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Cryptoeconomics focuses on incentive structures that use cryptocurrencies and virtual currencies. This allows for financial outcomes for users of a cryptoeconomic system governed by computer code. Using financial cryptography (such as smart contracts), both the production and distribution of a given digital asset can be determined, allowing for novel systems such as decentralized digital currencies and decentralized autonomous organizations.
Bitcoin's proof-of-work system is widely regarded as the first successful cryptoeconomic mechanism. The incentive structure is programmed into the Bitcoin protocol using the blockchain, the rules of the system are transparent and immutable. In the Bitcoin network, miners use computing power to solve mathematical problems; if successful they are rewarded in Bitcoins, this acts as incentive.[dubious ] To compromise the blockchain a bad actor must control over fifty percent of the total computing power used for mining. Having additional miners therefore disincentivizes attackers; as they in turn would have to increase their compute to reach the fifty percent level. Importantly, utility gained from successful attack would be diminished as the attack would likely decrease the value of Bitcoin and specialized mining hardware. This financial loss for the attacker deters attacks on Bitcoin.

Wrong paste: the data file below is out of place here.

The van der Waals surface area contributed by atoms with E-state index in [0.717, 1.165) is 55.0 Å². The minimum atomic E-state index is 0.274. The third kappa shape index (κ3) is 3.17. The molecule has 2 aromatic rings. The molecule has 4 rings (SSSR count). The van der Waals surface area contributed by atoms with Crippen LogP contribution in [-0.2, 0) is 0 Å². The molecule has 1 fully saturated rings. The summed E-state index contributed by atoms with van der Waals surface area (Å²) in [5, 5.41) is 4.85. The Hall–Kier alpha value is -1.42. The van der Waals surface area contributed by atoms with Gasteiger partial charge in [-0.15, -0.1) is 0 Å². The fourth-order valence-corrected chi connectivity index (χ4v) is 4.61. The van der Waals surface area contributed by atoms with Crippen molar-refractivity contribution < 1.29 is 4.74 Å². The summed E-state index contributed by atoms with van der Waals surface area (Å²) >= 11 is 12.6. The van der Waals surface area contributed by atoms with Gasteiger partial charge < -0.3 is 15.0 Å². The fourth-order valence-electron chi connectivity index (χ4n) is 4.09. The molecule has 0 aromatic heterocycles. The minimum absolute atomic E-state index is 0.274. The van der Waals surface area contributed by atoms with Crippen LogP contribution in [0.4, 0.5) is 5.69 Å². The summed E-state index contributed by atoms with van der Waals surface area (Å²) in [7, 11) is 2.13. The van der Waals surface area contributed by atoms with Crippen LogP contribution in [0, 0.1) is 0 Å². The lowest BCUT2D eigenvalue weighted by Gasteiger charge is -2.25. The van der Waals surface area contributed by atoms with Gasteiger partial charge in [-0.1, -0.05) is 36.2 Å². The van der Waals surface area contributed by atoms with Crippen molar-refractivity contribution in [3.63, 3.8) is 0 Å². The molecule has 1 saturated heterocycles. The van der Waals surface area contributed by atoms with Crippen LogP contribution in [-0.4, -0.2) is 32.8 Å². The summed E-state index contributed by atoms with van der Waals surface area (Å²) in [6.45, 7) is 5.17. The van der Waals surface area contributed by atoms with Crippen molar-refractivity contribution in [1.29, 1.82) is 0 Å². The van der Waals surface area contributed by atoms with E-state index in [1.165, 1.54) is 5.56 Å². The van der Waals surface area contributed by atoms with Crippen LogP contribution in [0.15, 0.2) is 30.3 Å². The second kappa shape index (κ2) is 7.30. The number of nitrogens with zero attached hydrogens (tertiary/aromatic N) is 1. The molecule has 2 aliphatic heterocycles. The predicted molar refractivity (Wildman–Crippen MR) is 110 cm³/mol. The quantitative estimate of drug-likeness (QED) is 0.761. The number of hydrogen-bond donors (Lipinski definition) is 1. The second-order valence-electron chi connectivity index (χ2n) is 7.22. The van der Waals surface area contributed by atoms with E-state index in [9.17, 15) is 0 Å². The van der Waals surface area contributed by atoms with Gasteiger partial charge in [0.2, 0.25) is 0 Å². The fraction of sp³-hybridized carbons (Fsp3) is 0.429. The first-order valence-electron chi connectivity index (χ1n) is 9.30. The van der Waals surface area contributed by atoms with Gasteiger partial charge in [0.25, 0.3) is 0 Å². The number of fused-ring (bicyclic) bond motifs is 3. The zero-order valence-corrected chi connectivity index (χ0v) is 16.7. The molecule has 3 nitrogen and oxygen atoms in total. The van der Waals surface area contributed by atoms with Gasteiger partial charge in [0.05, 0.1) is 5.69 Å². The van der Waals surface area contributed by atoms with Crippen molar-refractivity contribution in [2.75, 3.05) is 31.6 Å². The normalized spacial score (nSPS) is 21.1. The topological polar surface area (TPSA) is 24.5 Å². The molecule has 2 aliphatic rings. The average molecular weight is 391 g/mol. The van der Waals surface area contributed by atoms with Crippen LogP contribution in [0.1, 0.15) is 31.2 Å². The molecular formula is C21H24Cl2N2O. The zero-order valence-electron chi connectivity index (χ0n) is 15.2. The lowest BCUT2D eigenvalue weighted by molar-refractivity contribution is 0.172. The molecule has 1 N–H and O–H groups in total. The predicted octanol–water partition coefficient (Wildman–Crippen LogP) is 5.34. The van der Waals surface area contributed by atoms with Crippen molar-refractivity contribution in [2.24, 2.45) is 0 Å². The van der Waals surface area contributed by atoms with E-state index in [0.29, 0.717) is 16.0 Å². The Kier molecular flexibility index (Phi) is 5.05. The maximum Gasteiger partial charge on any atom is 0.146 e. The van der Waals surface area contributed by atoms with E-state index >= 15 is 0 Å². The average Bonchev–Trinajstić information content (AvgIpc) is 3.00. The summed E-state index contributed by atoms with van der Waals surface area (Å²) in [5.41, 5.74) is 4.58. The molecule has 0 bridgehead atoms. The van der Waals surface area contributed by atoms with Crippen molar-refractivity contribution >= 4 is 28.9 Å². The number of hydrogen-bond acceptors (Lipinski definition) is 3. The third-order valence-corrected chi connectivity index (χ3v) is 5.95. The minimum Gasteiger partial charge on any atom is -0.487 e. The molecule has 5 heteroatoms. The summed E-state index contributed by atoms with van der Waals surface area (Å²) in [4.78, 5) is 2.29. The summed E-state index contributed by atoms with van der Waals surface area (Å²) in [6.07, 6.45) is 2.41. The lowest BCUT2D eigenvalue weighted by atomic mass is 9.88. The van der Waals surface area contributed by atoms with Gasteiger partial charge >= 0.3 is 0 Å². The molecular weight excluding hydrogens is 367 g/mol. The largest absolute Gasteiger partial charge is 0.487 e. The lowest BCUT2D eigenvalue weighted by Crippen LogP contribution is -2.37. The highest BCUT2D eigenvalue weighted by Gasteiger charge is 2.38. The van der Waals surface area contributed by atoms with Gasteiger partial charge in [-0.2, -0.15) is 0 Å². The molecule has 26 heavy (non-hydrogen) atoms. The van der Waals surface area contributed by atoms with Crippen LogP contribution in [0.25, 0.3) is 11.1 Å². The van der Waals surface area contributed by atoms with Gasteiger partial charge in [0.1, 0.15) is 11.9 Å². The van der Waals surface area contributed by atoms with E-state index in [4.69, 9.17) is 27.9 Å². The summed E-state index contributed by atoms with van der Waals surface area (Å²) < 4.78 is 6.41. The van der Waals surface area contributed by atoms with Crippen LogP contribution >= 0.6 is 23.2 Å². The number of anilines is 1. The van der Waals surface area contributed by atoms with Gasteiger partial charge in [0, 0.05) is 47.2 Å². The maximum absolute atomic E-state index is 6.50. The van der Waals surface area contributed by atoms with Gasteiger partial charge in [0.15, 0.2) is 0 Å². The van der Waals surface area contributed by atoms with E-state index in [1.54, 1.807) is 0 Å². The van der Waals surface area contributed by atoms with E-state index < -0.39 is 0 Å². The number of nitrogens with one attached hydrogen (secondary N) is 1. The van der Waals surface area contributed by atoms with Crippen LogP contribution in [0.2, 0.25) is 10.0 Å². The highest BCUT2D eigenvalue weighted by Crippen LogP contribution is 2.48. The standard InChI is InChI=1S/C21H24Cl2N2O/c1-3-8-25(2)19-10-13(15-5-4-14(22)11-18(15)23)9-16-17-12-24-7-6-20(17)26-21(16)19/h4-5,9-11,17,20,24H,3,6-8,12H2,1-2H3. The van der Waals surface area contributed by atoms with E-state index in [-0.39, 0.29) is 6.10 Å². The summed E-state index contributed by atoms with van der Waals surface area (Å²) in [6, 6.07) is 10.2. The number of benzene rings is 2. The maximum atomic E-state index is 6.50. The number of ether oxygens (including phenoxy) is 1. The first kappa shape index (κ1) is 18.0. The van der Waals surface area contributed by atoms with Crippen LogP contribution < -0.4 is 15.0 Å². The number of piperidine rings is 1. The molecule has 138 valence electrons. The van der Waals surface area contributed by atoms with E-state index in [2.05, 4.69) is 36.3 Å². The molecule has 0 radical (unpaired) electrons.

Ethereum started with the same cryptographic protocol design as Bitcoin. It is currently[when?] implementing a proof-of-stake protocol as a lower energy alternative to proof-of-work protocols. The new proof-of-stake protocol was designed in line with cryptoeconomic principles through creating financial penalties for individuals that attempt to perform malicious actions that destabilize the system.
State channels are mechanisms that allow digital transactions and data transfer to happen outside a Bitcoin-like blockchain system while maintaining the same cryptoeconomic guarantees. If disagreement arises on the state channel, these interactions can be brought back onto the blockchain for settlement. State channels are also referred to as a “layer 2 solution” as it has the option of reverting to the original blockchain, or the “layer 1”. With state channels, interactions can happen at zero cost while maintaining the security guarantees of a blockchain.